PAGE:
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  • lateral
  • The femoral nerve and lateral gastrocnemius muscle were harvested after completion of femoral nerve CD injury time point to assess for SC proliferation/senescence markers (via qPCR) and muscle atrophy (via muscle weight). (nesps.org)
  • Features the anatomy and technique to block: The supraclavicular, suprascapular, intercostobrachial and lateral and medial antebrachial cutaneous nerves. (nysora.com)
  • subscapularis
  • Based on that a detailed evalu- ation and treatment of the nerves of the upper extremity follow: N. accesorius, N. subscapularis, N. axillaris, N. radialis, N. musculocutaneus, N.cutaneus an- tebrachii medialis, N. medianus and N. ulnaris. (munich-group.com)
  • surgical
  • The surgical decision to perform nerve repair and/or reconstruction depends on the type of injury, the condition of the wound as well as the vascularity of the wound. (diva-portal.org)
  • A thorough review of tendon/nerve physiology, pathomechanics, and surgical techniques will create a foundation for proper intervention. (tnseminars.com)
  • structures
  • Depending on how irritable the condition is, you will then proceed with fluid dynamic techniques to lessen congestion, decompression techniques to release adjacent muscles, ligaments and bones, and neural flossing techniques to lessen adhesions between nerves and neighboring structures. (nervemobilization.com)
  • spine
  • If the lower extremity reflexes are increased, but arms are 'normal', it suggests there could be a problem in the spine. (healthtap.com)
  • outcome
  • Functional outcome measures were assessed with standardized upper extremity outcome measures [British Medical Research Council (BMRC) scale for group 1 and Action Research Arm Test (ARAT) for group showing significant improvements in motor function after sEMG training. (frontiersin.org)
  • transfers
  • Nerve transfers capitalize on these two factors and are the reason for their clinical success. (frontiersin.org)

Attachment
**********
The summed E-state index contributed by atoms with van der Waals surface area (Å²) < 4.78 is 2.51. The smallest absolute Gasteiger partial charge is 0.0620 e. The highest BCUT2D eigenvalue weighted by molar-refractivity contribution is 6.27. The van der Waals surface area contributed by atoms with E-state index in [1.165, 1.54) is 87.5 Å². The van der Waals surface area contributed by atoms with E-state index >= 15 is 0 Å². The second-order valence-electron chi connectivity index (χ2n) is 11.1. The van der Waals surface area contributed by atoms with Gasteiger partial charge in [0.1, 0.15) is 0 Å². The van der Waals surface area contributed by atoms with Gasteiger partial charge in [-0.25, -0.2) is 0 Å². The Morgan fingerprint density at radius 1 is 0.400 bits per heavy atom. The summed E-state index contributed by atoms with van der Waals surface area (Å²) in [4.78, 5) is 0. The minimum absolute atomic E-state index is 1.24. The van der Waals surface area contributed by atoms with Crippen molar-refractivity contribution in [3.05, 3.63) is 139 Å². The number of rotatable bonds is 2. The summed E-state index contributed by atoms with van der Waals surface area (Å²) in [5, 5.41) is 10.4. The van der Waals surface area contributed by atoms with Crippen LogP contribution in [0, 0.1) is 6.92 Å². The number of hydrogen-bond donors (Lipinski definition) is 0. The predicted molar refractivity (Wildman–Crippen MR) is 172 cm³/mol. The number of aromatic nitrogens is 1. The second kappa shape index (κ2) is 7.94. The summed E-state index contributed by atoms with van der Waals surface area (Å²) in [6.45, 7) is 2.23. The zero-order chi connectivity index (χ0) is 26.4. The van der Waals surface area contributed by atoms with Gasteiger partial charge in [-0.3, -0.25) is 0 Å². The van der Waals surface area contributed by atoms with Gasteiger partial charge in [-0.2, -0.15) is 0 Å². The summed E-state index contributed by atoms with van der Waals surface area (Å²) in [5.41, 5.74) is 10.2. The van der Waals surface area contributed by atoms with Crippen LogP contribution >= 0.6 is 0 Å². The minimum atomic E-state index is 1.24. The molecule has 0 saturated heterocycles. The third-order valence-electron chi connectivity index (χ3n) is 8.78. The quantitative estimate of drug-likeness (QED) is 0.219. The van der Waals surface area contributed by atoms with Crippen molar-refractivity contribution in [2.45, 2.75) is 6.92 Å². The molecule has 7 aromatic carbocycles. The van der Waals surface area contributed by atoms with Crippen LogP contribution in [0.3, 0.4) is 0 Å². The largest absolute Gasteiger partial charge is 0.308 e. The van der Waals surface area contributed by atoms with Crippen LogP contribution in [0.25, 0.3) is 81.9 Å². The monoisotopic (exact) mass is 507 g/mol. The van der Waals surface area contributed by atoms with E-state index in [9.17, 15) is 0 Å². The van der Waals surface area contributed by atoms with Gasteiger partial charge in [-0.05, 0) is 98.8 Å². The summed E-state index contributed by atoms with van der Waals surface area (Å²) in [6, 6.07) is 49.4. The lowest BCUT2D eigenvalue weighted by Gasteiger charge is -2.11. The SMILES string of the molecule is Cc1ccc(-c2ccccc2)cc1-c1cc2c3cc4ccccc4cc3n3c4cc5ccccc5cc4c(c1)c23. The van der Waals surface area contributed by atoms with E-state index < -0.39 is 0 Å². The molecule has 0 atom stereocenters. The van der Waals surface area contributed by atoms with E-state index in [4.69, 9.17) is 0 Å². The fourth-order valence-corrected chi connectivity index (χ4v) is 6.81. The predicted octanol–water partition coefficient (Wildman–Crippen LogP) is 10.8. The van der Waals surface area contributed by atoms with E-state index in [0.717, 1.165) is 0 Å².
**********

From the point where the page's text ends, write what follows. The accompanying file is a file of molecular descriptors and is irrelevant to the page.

• Nerve transfers, by definition, involve coapting a healthy, expendable donor nerve or fascicle to a denervated recipient nerve to restore function to the recipient end-organ (skin for sensation or muscle for motor function). (frontiersin.org)
  • After standard nerve transfers individually tailored sEMG biofeedback can facilitate early sensorimotor re-education by providing visual cues at a stage when muscle activation cannot be detected otherwise. (frontiersin.org)
  • function
  • To confirm nerve damage, electrodiagnostic studies (EMG and nerve conduction studies) may be performed to test the function of your nerves. (hss.edu)
  • Nerves get inflamed when pressure is applied and do not function properly. (drsamuelmoore.com)
  • We hypothesized that systemic GH therapy can maintain chronically-denervated muscle and SCs and improve murine extremity function in the setting of chronic denervation (CD). (nesps.org)
  • Systemic growth hormone therapy can maintain chronically-denervated muscle and Schwann cells and improve murine extremity function in the setting of chronic denervation. (nesps.org)
  • motor
  • Motor recovery following nerve transfer surgery depends on the successful re-innervation of the new target muscle by regenerating axons. (frontiersin.org)
  • muscles
  • The test entails stimulating the nerves with small electric shocks and inserting small acupuncture-like needles in certain muscles. (scottwolfemd.com)
  • damage
  • If the pressure is released within a short time, no permanent damage occurs and the nerve continues its normal functioning. (drsamuelmoore.com)
  • Sometimes, the damage may have affect a stretch of the nerve making it difficult to connect the two edges. (upperext.com)